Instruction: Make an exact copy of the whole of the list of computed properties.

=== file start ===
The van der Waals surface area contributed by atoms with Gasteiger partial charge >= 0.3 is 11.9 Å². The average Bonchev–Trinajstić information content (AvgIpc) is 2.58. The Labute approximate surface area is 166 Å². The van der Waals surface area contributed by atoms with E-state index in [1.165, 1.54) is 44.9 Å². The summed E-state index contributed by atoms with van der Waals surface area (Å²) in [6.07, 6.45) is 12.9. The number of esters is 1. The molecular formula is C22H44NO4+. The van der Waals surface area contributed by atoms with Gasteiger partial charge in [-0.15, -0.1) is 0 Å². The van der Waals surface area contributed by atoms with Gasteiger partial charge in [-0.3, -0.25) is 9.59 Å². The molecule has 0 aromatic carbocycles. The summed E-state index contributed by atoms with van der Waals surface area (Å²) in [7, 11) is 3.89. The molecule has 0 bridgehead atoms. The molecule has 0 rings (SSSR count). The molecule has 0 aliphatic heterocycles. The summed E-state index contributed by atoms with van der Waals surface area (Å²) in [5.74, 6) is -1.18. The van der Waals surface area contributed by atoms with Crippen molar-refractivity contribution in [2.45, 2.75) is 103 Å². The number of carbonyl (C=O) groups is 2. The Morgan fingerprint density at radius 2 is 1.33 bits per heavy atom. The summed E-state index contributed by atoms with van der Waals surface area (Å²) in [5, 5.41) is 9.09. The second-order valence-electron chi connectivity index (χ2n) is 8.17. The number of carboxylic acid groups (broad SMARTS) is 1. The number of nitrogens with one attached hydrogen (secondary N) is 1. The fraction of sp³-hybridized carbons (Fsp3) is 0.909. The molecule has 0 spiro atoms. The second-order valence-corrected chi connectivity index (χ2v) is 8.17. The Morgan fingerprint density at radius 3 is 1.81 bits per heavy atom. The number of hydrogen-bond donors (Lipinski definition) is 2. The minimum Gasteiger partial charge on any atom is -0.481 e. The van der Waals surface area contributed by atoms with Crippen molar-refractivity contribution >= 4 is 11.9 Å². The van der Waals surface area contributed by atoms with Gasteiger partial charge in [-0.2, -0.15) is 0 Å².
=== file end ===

The van der Waals surface area contributed by atoms with Gasteiger partial charge >= 0.3 is 11.9 Å². The average Bonchev–Trinajstić information content (AvgIpc) is 2.58. The Labute approximate surface area is 166 Å². The van der Waals surface area contributed by atoms with E-state index in [1.165, 1.54) is 44.9 Å². The summed E-state index contributed by atoms with van der Waals surface area (Å²) in [6.07, 6.45) is 12.9. The number of esters is 1. The molecular formula is C22H44NO4+. The van der Waals surface area contributed by atoms with Gasteiger partial charge in [-0.15, -0.1) is 0 Å². The van der Waals surface area contributed by atoms with Gasteiger partial charge in [-0.3, -0.25) is 9.59 Å². The molecule has 0 aromatic carbocycles. The summed E-state index contributed by atoms with van der Waals surface area (Å²) in [7, 11) is 3.89. The molecule has 0 bridgehead atoms. The molecule has 0 rings (SSSR count). The molecule has 0 aliphatic heterocycles. The summed E-state index contributed by atoms with van der Waals surface area (Å²) in [5.74, 6) is -1.18. The van der Waals surface area contributed by atoms with Crippen molar-refractivity contribution in [2.45, 2.75) is 103 Å². The number of carbonyl (C=O) groups is 2. The Morgan fingerprint density at radius 2 is 1.33 bits per heavy atom. The summed E-state index contributed by atoms with van der Waals surface area (Å²) in [5, 5.41) is 9.09. The second-order valence-electron chi connectivity index (χ2n) is 8.17. The number of carboxylic acid groups (broad SMARTS) is 1. The number of nitrogens with one attached hydrogen (secondary N) is 1. The fraction of sp³-hybridized carbons (Fsp3) is 0.909. The molecule has 0 spiro atoms. The second-order valence-corrected chi connectivity index (χ2v) is 8.17. The Morgan fingerprint density at radius 3 is 1.81 bits per heavy atom. The number of hydrogen-bond donors (Lipinski definition) is 2. The minimum Gasteiger partial charge on any atom is -0.481 e. The van der Waals surface area contributed by atoms with Crippen molar-refractivity contribution >= 4 is 11.9 Å². The van der Waals surface area contributed by atoms with Gasteiger partial charge in [-0.2, -0.15) is 0 Å².